Tuesday, September 16, 2014

The Scots go for broke – makes sense. The English discover they ‘love the United Kingdom’. Really? But what the hell: it’s the middle of the fence for me

Will they, won’t they? Well, apparently, according to Radio 4’s ‘flagship’ programme Today, even the Chinese are holding their breath about the outcome of the referendum on independence for Scotland due to be held on Thursday.

It has long been known that the Catalans are interested to see what the outcome will be, because, they might be reckoning, if the Scots can do it, so can we. So the government in Madrid is keeping its fingers crossed that the Scots Nats will not get the magic 50pc plus one which will be necessary to stick two fingers at the English and depart to cock up their affairs without any ‘foreign English’ interference. The Chinese, of course, who are as sympathetic to the expression of separatist sentiments as Count Dracula was to holy water are also as keen as Madrid that it will all end in tears for Alex Salmond.

Me? Well, a year or two ago sympathised with the sentiment of Scots who are fed up with centuries of condescension by England, or, more specifically the ‘Home Counties’ and are now within a midge’s dick of achieving that longed-for independence. But at the time I thought the wisest course of action would be to stick with the Union. I could not write that I’m no longer all that sure, but the truth is I really don’t care either way. On the one hand the desire for independence comes from the heart and, in a way, it makes no sense at all to listen to your head on the matter and, despite profound misgivings, vote to keep the Union.

If you want something that badly, and the SNP and its supporters do, I would have thought you just go for it and carry whatever consequences there might be.

As for those consequences, a great, great many financiers, businessmen, economists and the rest of every stripe have trotted out utterly convincing reasons why Yes/No is the way to go. As in most such matters at the end of the day you pays your money and you makes your choice. So the SNP has a legion of financiers, businessmen, economists and the rest who say ‘it will be fine, what with this that and t’other assets blah-di-blah…’ And the ‘Better Together’ gang has trotted out any number of financiers, businessmen, economists and the rest who insist it will all end in disaster, Scotland will go bankrupt, there will several outbreaks of the Black Death within minutes of the Yes victory being confirmed and more likely than not global warming will hit Scotland especially hard.’ And to both sides I say ‘pull the other one’.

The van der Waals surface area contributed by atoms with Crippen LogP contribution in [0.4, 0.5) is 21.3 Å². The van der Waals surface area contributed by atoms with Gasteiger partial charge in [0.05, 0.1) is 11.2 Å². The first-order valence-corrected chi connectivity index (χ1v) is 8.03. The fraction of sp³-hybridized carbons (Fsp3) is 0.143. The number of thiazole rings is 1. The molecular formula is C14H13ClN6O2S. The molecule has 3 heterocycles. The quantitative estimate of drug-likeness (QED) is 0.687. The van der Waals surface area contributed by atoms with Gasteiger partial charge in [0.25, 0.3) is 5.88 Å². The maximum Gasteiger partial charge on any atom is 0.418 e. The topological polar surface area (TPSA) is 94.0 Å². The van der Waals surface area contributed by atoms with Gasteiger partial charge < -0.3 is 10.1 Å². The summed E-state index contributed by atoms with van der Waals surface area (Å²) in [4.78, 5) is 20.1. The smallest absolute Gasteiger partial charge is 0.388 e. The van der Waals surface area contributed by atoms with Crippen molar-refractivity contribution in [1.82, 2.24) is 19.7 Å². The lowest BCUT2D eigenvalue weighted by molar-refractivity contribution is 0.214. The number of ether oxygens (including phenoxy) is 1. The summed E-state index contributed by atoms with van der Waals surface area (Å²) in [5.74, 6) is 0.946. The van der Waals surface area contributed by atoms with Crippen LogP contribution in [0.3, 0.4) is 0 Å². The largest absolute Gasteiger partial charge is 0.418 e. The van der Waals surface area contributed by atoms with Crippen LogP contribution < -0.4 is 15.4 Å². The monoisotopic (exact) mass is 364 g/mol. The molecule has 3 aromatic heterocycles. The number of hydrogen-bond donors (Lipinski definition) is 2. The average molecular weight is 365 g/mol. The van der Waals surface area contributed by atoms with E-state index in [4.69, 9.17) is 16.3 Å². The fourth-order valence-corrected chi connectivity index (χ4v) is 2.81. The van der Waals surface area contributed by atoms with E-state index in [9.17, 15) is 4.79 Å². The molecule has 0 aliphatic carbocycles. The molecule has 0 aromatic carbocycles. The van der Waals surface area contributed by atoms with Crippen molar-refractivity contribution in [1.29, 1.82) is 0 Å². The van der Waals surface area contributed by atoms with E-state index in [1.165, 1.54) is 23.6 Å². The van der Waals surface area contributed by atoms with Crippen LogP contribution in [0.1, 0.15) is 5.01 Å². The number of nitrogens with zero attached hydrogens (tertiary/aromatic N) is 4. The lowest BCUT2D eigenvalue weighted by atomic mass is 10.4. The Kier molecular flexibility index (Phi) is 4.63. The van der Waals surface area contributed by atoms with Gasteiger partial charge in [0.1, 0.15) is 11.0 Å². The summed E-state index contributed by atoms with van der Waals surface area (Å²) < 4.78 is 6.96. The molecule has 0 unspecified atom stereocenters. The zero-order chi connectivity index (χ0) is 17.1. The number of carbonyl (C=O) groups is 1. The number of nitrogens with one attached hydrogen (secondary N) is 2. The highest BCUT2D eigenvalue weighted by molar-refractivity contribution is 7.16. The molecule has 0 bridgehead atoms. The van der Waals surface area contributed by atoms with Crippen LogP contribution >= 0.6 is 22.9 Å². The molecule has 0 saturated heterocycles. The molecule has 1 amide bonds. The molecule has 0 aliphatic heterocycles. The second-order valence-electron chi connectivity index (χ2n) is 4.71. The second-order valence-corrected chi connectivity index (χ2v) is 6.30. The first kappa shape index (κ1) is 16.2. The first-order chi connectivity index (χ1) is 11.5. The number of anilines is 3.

Given that these pronouncements have come from the impassioned supporters of the one side or the other, I really don’t believe any of it is objective. Which, of course, make the warnings worse than useless.

The Nationalists have overall had the easier ride: they can afford to promise the earth, a golden dawn and jam tomorrow. Those who want to keep the status quo, on the other hand, are thrown back into the unenviable position of pointing out all the bad things they claim will happen if Scotland throws off the English yoke (which in Scot Nats’ minds is basically what it all comes down to).

So the Better Together gang have come across as a remarkably negative lot and I shall not be the first to observe that surely it would have made more sense to point out the advantages of sticking with the Union. But, no, that doesn’t seem to have occurred to them (and, to be honest, I can only think of one which is that bound together in a United Kingdom, Scotland and England are economically stronger than fighting the good fight alone).

Then there’s the odd sensation that although the referendum has been more than a year coming, England – that is the ‘Home Counties’ - don’t seem to have been taking it seriously whatsoever until the last month. Then they panicked. I can think of no better word. As for all the ‘concessions’ they have belatedly been making it strikes me as being about as useful as a homeowner who has discovered burglars trying to buy them off by informing them they can take half of what he’s got if they will leave the rest. Stupid or what?

As for the remarkably large amount of mawkish guff on the Better Together side along the lines of Cameron’s ‘I love the United Kingdom’ and ‘the Scots are our brothers’, forgive me if it doesn’t, from where I sit, all stink of rotting fish.

Anyone who wants you to believe that he or she ‘loves the United Kingdom’ is most certainly a nine-bob note and you would be well-advised to count the silver spoons before he or she departs the house. It’s bollocks. I love my two children above all else, then my family, both immediate and extended. That’s it. And if I

And unbiased view from the Home Counties. Or, perhaps, not. Who knows, who cares. As long as the exempt haggis from import duty, I'm happy